Gay, Lesbian, Bisexual, and Transgender (GLBT)

Medical Students of Canada




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A history of the GLBT grass-root movement in the Canadian medical profession:


In 1995-1996, a group of GLBT medical students at University of Toronto was started; it was called the U of T Medical Sexual Orientation Interest Group (MedSOIG). In the same year, another med student from Dalhousie started to publish articles that de-stigmatize homosexuality in medicine. That med student also started a national listserv for GLBT people in medicine, and at that time more than 450 people subscribed to that listserv.


Also, from the 1990’s and on, a series of articles on GLBT issues in medicine were published in the Canadian Medical Association Journal (CMAJ) and other mainstream medical journals. Canadian medical students and physicians from across the country, whether heterosexual or GLBT, had decided to speak up against the prejudice and ignorance in medicine. Below is a small collection of these articles:


Simkin RJ. Lesbians face unique health care problems. CMAJ 1991 Dec 15; 145(12):1620–1623.


Gibson G and Saunders D.E. Gay patients. Context for care. Canadian Family Physician 1994 April; 40: 721725.


Robb N. Medical schools seek to overcome “invisibility” of gay patients, gay issues in curriculum. CMAJ Sept 1996; 155: 765-770.


Robb N. Fear of ostracism still silences some gay MDs, students. CMAJ Sept1996; 155: 972-977.


Stefan M. GLMA conference stresses tolerance, sensitivity towards sexual minorities. Ontario Medical Review January 2000. 


Risdon C, Cook D, Willms D. Gay and lesbian physicians in training: a qualitative study. Canadian Medical Association Journal Feb 2000; 162: 331-334.


Lena SM, Wiebe T, Ingram S, Jabbour M. Pediatric residents’ knowledge, perceptions, and attitudes towards homosexually oriented youth. Annals of the Royal College of Physicians and Surgeons of Canada Oct 2002; 35(7): 401-405.


Lena SM, Wiebe T, Ingram S, Jabbour M. Pediatricians’ knowledge, perceptions, and attitudes towards homosexually oriented youth. Annals of the Royal College of Physicians and Surgeons of Canada Oct 2002; 35(7): 406-410.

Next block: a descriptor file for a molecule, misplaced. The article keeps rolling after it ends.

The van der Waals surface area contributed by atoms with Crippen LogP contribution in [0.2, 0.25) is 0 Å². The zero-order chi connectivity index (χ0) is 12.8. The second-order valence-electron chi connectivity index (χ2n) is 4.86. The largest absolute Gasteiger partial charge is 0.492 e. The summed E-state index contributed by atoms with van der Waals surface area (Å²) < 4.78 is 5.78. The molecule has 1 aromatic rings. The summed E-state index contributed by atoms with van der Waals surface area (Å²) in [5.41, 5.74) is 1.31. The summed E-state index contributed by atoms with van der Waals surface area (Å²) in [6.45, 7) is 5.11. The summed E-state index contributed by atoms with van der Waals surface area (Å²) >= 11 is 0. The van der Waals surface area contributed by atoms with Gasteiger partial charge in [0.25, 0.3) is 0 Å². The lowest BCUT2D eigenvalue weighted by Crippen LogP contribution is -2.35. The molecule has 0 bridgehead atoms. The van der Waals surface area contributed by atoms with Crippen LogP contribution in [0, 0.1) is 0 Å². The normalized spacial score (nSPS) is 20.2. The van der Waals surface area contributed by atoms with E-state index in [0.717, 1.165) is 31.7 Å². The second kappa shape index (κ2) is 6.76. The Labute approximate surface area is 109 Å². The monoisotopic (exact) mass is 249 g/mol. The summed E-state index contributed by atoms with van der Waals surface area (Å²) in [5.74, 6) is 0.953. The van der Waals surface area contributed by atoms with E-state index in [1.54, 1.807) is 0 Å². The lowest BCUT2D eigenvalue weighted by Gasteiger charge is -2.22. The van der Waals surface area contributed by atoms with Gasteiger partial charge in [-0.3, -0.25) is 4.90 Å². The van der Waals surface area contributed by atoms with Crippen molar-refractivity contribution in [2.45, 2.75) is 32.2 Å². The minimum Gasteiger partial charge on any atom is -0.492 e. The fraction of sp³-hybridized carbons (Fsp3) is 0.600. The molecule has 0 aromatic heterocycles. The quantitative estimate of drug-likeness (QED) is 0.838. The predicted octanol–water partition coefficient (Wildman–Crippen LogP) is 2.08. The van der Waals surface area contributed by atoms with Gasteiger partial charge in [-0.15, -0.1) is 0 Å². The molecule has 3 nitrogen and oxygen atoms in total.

A New Phase of Activism

The history of our new GLBT Meds Canada initiative:


We first started as a small group of friends who just got accepted into medical schools. Then our network of friends quickly expanded in October 2003 when we meet others GLBT med students from different med schools, and as a result we decided to form a new email listserv. Subsequently, with the contacts already made by SOGLAD (Southern Ontario Gay and Lesbian Association of Doctors), we expanded our membership to the entire Ontario. Throughout the remainder of the 2003-2004 academic year, we reached out to others in our community by emails and by word of mouth, we now have recruited members from every med schools in the country in early 2005. We have attended conferences across North America to network with other international GLBT medical professionals. Projects and strategies were planned to make medical education in Canada more inclusive on GLBT issues.


We were outraged that a small minority of medical students and physician still think homosexuality is “immoral” (The Medical Post May 11, 2004 Vol. 40 Issue 19). For this reason, we feel the need to expand our network as we find the progress is rather slow in terms promoting GLBT visibility among med students. The purpose of our group/initiative is thus to accelerate this progress by sharing resources and peer support. We have a very successful inaugural year and it is very exciting to see how our group evolves. We hope you can join us in achieving our common goals as well.



More about us in the Press:


See our published Letter to the Canadian Medical Association Journal (CMAJ) regarding issues faced by GLBT medical students:


The marginalization of some medical students
     Louie Chan and Shelley Turner
     CMAJ 2005;173 849-850



Past Medical Post articles featuring some of our members and our work:


Coalition wants gay/lesbian profile raised
Once yearly review of medical curricula not enough to ensure inclusiveness

The Medical Post January 18, 2005 Volume 41 Issue 03

Doctor in Profile: Change is good
The Medical Post January 04, 2005 Volume 41 Issue 01

Med students tying the knot: Medical community increasingly supportive of gay unions
The Medical Post January 11, 2005 Volume 41 Issue 02
     (In response to this article:

     Letters to the Editor: Article and individual showed great courage

     By Dr. Lorne Warneke, The Medical Post April 19, 2005 Volume 41 Issue 15)




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This website is sponsored by Diversity in Medicine, Faculty of Medicine, University of Toronto. We would like to thank Alia Qureshi Emili for the original website creation and design and the University of Toronto for providing us the webspace. The materials found on this website do not necessarily reflect the views of the University of Toronto